One of the US President Barack Obama’s key advisors on climate change has lambasted Australia for its backflip on climate change policies and its decision to not send a minister to key international climate talks last year.
Heather Zichal, who was lead advisor at the White House on energy and climate change for the first term of Obama’s presidency, noted that climate change policy – like it had been in the US – had unfortunately been politicized.
However, she said this was likely to become an issue at the G20 – which Australia is hosting later this year. Prime Minister Tony Abbott has refused to put climate change on the agenda (he wants a “simple” outcome from the talks), despite pressure from the Obama administration to do so.
“Many in Australia are trying to repeal the carbon tax, and that is an issue that has become more prominent with Australia’s chairmanship of the G20 this year,” Zichal told a conference on energy productivity in Sydney on Thursday.
“But ignoring one of the biggest challenges we have ever faced is simply not an option …. sitting out climate change negotiations is not in Australia’s or any other nations’ interest. It is a huge mistake.”
Last year, Australia chose not to send a minister to the annual climate change negotiations – held in November in Poland – and was widely criticized for an obstructionist role in the back-room talks.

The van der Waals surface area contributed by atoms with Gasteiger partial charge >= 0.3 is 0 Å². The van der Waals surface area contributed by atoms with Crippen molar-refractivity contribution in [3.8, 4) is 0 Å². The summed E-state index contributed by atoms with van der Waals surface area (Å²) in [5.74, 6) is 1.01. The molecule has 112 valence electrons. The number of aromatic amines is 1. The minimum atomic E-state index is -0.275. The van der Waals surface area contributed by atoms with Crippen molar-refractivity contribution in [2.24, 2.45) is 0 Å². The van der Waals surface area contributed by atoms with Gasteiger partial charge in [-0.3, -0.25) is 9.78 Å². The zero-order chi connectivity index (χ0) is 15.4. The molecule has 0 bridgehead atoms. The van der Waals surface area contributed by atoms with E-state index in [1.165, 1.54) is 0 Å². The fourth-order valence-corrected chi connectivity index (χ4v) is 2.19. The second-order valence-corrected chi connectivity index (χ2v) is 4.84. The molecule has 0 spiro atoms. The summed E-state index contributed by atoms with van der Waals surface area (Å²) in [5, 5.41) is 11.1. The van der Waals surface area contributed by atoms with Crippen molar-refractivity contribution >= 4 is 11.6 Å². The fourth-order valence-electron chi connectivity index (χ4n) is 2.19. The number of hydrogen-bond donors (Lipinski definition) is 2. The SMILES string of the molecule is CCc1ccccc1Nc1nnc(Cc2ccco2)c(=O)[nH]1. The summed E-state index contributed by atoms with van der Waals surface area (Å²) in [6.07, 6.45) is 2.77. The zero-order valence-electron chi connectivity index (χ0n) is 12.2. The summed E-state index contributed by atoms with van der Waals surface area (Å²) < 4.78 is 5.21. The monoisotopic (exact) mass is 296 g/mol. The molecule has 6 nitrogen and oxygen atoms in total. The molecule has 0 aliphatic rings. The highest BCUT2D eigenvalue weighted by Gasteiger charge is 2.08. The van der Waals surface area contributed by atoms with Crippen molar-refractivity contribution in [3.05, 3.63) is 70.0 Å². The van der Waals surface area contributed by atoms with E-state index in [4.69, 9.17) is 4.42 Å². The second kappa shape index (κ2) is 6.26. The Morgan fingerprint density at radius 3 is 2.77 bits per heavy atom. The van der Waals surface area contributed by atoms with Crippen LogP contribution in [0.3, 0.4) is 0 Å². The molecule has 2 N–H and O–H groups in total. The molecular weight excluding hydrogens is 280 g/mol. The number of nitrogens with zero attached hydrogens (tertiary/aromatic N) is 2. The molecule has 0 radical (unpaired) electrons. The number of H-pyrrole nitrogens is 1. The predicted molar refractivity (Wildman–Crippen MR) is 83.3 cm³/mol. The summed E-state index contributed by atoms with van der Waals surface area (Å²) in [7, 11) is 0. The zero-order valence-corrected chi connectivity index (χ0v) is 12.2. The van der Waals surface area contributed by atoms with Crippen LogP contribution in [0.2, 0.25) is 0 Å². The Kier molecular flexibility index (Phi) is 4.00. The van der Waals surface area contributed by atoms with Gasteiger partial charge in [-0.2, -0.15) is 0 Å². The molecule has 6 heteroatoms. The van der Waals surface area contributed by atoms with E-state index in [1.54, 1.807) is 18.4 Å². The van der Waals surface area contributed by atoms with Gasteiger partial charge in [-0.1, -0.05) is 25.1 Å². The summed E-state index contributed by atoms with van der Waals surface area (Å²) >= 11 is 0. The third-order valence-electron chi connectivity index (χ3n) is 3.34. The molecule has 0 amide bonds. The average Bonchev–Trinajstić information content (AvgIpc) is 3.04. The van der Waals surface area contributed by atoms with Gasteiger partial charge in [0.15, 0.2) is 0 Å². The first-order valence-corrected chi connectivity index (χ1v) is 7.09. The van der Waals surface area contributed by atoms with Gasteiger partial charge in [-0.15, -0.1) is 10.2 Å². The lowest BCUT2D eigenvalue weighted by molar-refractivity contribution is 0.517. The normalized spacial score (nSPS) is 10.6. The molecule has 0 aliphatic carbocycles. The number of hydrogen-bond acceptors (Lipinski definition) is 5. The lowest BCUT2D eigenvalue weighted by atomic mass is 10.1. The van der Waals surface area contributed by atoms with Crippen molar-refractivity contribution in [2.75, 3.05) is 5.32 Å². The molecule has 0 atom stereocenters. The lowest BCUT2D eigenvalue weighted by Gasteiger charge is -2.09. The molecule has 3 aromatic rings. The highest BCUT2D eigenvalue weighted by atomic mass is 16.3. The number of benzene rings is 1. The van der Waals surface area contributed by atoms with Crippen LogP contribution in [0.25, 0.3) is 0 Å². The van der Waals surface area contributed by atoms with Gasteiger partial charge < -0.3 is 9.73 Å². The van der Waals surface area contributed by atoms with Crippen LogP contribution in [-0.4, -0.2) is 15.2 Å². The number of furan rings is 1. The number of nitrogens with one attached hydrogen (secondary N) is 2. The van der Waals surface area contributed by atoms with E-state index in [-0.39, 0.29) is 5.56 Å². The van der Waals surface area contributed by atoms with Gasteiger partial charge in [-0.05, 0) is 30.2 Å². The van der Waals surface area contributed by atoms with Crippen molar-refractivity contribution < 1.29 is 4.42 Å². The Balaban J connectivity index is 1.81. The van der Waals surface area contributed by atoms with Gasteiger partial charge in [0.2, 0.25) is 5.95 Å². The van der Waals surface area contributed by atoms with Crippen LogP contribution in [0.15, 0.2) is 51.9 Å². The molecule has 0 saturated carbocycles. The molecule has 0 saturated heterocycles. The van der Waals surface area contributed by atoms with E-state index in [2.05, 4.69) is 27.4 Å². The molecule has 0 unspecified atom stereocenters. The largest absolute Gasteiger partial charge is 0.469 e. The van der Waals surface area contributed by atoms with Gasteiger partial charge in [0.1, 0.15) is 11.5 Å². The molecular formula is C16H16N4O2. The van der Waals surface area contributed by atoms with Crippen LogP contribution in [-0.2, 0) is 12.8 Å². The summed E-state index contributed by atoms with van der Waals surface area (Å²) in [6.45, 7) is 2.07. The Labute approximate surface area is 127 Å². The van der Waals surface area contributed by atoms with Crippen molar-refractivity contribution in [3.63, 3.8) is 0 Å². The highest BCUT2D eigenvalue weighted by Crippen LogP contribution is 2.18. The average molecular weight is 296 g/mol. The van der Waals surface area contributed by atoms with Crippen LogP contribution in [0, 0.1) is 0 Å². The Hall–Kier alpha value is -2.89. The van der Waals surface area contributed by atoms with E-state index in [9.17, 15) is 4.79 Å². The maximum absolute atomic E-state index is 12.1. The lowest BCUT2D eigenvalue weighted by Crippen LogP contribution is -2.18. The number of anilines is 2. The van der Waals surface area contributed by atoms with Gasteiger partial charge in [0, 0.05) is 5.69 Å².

“Facts are facts …. if traditional climate policies are not politically feasible, we just need another credible path forward to emissions reduction,” Zichal said.
“Abbott has said the focus of the G20 should be on economic growth. Economic productivity could be the sweet-spot here.”
The Obama administration has been thwarted in its attempts to introduce a carbon price or an emissions trading scheme in the US, however it has introduced biting regulations that restrict the amount of pollution and emissions on power plants, and imposes strict standards on transport and buildings.
It aims to double energy productivity by 2030 – a target it says will reduce domestic electricity bills by $1000 a year, create more than a million jobs, boost economic growth and reduce emissions by 33 per cent below 2005 levels.
Zichal said Australia should adopt a similar target. “Ultimately, across all economic sectors, energy productivity is the most reliable, cleanest, and cheapest resource.”